High Court to Decide if Town Must Allow New Age Monument

By Pete Winn | July 7, 2008 | 8:06 PM EDT

(CNSNews.com) - The U.S. Supreme Court will decide next term whether a Utah city must allow a New Age religion that promotes pyramids, mummification, and sexual ecstasy to erect a monument to its beliefs on public property.

Justices agreed this week to hear a case about a Salt Lake City-based religion called Summum and whether the First Amendment allows the religion to memorialize its beliefs on a monument in a public park in Pleasant Grove, Utah.

Last year, the Denver-based U.S. Court of Appeals for the 10th Circuit upheld a lower court decision forcing the city to let Summum place a monument to its "Seven Aphorisms" alongside a monument to the Ten Commandments, which had been donated to Pleasant Grove by the local Eagles Club in the 1950s.

Salt Lake City attorney Brian Barnard, who represents Summum, is expecting the high court to uphold the 10th Circuit Court decision.

"It's a matter of simple fairness," Barnard told Cybercast News Service. "If you allow one group to do it, you've got to allow every group to do it."

Barnard said his clients aren't asking for the Ten Commandments display to be taken down. To the contrary, they simply want to be able to display their own beliefs.

"The city of Pleasant Grove has allowed the Eagles to display their beliefs in the Ten Commandments for the last 40 years," he said. "And my client simply approached the city and said, 'We believe our Seven Aphorisms are comparable and complementary to the Ten Commandments. Would you please allow us to display them?'"

But Pleasant Grove, which said "no" to the display - and which has suggested it will remove the Ten Commandments statue if it has to - welcomes its day before the high court.

"We're delighted that the Supreme Court agreed to take this critical case," said Jay Sekulow, chief counsel for the American Center for Law and Justice, a conservative group, which is representing Pleasant Grove.

Sekulow told Cybercast News Service that this case doesn't have anything to do with the Supreme Court's 2005 decisions on the Ten Commandments. There, justices held that officials could allow religious displays on public property as long as the overall message presented was neutral toward religion and secular.

"This is not about the Establishment Clause. They have already lost on that," Sekulow said. "The issue is the freedom of speech - only, it's really about the government's freedom to speak."

The city will argue that "mayhem" would result if every city, county, or state is forced to allow "alternatives" to be set up alongside government-sponsored monuments.

"That's like saying, if you have a Veterans of Foreign Wars monument in a city park, you should have to allow an anti-war group's monument to go up, too," Sekulow said.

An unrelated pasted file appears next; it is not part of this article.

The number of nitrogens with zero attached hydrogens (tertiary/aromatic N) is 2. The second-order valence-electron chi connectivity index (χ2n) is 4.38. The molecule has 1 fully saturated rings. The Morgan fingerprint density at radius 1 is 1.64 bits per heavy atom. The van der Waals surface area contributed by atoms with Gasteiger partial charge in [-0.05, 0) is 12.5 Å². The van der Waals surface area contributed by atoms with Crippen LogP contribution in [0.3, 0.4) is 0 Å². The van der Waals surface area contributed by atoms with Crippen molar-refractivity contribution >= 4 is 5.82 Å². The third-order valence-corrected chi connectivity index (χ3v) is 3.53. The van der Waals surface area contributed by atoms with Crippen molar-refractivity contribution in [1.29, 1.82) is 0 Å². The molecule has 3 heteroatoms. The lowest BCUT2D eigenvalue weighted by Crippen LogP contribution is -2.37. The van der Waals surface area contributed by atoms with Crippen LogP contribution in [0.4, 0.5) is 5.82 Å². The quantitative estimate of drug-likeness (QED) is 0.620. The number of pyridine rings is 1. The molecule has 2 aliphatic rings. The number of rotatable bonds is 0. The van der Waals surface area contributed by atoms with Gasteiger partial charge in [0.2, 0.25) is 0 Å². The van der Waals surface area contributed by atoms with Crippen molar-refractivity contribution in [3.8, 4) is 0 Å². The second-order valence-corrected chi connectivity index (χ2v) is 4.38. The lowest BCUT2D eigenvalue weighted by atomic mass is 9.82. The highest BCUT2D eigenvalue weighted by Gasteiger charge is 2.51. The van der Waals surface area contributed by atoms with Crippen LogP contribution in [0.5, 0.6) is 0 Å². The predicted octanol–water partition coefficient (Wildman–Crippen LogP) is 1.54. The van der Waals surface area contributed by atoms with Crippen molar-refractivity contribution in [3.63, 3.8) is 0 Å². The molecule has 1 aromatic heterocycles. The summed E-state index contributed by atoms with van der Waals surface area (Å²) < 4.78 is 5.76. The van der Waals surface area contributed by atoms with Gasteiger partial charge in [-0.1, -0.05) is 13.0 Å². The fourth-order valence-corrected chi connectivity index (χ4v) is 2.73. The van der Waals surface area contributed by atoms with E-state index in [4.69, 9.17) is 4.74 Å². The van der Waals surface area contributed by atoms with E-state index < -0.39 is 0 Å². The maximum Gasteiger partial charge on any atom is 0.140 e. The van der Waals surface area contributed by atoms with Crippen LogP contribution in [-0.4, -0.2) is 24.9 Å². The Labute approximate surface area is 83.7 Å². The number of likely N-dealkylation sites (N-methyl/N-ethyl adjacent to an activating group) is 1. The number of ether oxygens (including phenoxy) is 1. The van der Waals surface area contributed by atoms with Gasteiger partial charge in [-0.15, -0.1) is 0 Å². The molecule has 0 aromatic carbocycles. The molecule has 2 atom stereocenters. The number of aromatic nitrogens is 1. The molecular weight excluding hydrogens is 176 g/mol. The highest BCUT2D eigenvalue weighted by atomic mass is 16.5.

"Or how about an atheist group's monument to free thought? The ramifications of this are huge," he said.

Sekulow argues that, if Summum is successful, cities with memorials to Dr. Martin Luther King, Jr., should expect racist groups to use the decision as legal precedent to have racist memorials erected.

A controversial 'belief system'

Summum is a controversial belief system and, according to the IRS, a religion that is virtually unknown outside of Salt Lake City and certain Internet circles.

According to the group's Web site, Summum is based on Gnostic Christianity and Egyptian practices. It promotes a modern form of mummification as a funeral rite and promotes "sexual ecstasy" as a way of knowledge.

Summum was founded in 1975 by a former Mormon named Claude "Corky" Rex Nowell. A former supply company employee, Nowell said he received a series of "visits" from "highly intelligent beings" - or "Summa Individuals" - who gave him "higher knowledge."

Nowell legally changed his name to Summum Bonum Amon Ra, though he is usually referred to as "Corky Ra" (a reference to the ancient Egyptian sun god, Ra).

Adherents meet and meditate in a pyramid-shaped temple in Salt Lake City and use a wine-like beverage they call "nectar," which they manufacture. The group also has what it calls a "Divine Logo," which is a pentagram within a pentagon within a circle.

The Seven Aphorisms that Summum adherents want to memorialize are: "psychokinesis" (the idea that the mind is the universe), "correspondence," "vibration," "opposition," "rhythm," "cause and effect" and "gender."

A spokesman for Summum, a 501[c] 3 nonprofit, declined to comment for this story.

Barnard, meanwhile, told Cybercast News Service that his clients are entitled to their beliefs.

Justices will hear oral arguments this fall.

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